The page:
“It solidifies your present with your past,” says Michael B. Barrett, a retired brigadier general in the Army Reserve who teaches history at The Citadel in Charleston, S.C. “Whether you’ve stormed the heights at Gettysburg or not, you’re sharing the same ritual as those guys did, and you know that 10 to 20 years down the road, some soldier will have taken your place doing the same thing.”

But the ritual surrounding the Tomb of the Unknowns is special. It is a potent symbol of the ultimate sacrifice, made by those who cannot be returned to their loved ones, who perhaps can never be laid to rest, and who gave not only their life but their name to their country. The poignant paradox is that by losing their identity, they have transcended it. The unknown soldier becomes every soldier.

“In a broader sense,” Barrett says, “that tomb represents everyone who has fallen.”

The tomb’s inscription reads: Here rests in honored glory an American soldier known but to God.

But among the earthly, it is the sentinels of the 3rd U.S. Infantry who know him best.

They walk the plaza 24 hours a day, 365 days a year. The guard change happens every 30 minutes during the cemetery’s open hours in the spring and summer and every two hours after the grounds close.

“Sometimes you mesh better with one set of guys over another,” says Benton Thames, 24, assistant sergeant of the guard. “You can feel the rhythm of each other and feel the cadence of the other guys. When it’s really moving, and the heel clicks are crushing and all the pops are loud, you can tell, by the silences and the sounds, that you’ve done a really good job. You just feel it.”

It’s all in the cadence. The soldiers practice their steps with a metronome, set to 72 beats per minute, the tempo of a slow march. A regal adagio time signature. Being chosen as a tomb guard is a rare honor, and even after training for five to seven months, they practice daily. The soldiers assigned to the duty serve 18-24 months. (There have been three female guards in the past, though there are none now.) After the cemetery closes, groups of them will walk the steps over and over. With perfection as the standard — this is written into the “sentinel’s creed” they learn during training — if they stop a half-inch off their mark and their supervisor sees it, they’ll hear about it.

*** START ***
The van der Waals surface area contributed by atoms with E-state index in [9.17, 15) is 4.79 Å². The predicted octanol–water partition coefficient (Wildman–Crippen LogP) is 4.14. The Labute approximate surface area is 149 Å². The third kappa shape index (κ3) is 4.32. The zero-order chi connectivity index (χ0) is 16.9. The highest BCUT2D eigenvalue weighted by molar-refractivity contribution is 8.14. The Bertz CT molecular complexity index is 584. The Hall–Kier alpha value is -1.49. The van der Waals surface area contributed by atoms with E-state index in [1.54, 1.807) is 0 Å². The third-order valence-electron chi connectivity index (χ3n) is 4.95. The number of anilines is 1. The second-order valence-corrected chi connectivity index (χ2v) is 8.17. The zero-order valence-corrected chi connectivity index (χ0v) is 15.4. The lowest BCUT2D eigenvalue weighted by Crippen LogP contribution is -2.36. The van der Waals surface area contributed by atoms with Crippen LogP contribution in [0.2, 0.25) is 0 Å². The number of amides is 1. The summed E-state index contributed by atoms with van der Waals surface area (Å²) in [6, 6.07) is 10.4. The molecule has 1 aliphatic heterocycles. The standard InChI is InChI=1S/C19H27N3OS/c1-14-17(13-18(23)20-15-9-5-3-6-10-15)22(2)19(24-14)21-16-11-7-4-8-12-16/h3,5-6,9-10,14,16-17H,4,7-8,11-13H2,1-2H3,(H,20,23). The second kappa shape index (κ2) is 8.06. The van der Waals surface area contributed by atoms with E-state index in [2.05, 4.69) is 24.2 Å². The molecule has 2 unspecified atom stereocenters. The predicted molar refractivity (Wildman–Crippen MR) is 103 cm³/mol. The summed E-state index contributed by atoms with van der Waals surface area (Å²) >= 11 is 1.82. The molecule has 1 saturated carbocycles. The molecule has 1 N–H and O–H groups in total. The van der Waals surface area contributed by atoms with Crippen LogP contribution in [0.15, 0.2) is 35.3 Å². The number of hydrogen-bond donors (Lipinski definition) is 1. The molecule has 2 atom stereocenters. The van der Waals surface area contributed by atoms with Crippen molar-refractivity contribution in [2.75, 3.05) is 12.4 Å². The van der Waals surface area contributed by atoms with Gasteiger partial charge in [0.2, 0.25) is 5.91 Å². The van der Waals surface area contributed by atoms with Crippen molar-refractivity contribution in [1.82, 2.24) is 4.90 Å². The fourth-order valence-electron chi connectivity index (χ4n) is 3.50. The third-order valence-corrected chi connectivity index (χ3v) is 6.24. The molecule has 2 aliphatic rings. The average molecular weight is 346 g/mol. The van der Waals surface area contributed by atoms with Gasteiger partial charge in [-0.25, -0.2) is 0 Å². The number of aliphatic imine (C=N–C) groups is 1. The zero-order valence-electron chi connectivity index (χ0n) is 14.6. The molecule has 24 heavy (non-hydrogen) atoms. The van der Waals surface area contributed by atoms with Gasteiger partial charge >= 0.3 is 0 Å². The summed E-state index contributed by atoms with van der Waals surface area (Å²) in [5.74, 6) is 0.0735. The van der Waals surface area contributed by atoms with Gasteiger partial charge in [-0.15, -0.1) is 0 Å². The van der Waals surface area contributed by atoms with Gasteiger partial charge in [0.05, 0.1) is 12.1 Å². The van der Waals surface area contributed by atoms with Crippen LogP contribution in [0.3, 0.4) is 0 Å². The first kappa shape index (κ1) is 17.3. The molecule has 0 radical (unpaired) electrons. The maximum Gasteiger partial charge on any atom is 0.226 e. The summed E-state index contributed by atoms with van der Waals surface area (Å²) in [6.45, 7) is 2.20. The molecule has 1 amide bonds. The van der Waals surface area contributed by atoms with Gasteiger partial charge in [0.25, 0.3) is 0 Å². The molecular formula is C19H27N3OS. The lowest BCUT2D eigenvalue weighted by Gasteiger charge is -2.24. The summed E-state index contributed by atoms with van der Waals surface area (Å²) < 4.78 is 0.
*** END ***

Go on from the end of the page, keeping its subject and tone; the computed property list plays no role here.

When the new guard is in place, he is still mindful of his cadence. It governs every step — 21 at a time, the number chosen to echo the honor of a 21-gun salute. Then he turns and faces the tomb for 21 seconds. He swivels to face back down the mat, shifts his weapon to the outside shoulder, waits another 21 seconds, takes another 21 steps. This clean geometry and steady rhythm are traced over and over until he is relieved by another guard change.

“People always ask what we’re thinking,” Thames says. “But we’re not really thinking about anything. We’re counting.”

The guard always carries his weapon away from the tomb — and between him and the crowd. Because as much as the ceremony is a popular tourist stop, drawing thousands of onlookers each year, the guards want to keep you at bay. You may grow weak, faint, falter, get in their way — their vigil will go on.

Human reactions have no role here. After a long, steep hike to the top of the hill where the tomb lies, then a period of waiting and standing on those exposed marble steps of the Memorial Amphitheater, visitors are commonly overcome with fatigue. Nearly every day, the soldiers say, someone in the crowd collapses, especially in warm weather. But the guard doesn’t stop counting; he’ll break neither his stride nor his stillness.

“We have to act like it didn’t happen,” Thames says. He describes a time when a man stumbled on the steps, flipped over the chain railing and landed facedown and unconscious on another step.

“You can’t do anything about it,” Thames says. “You have to maintain ceremonial composure.”

Civilian security guards called an ambulance.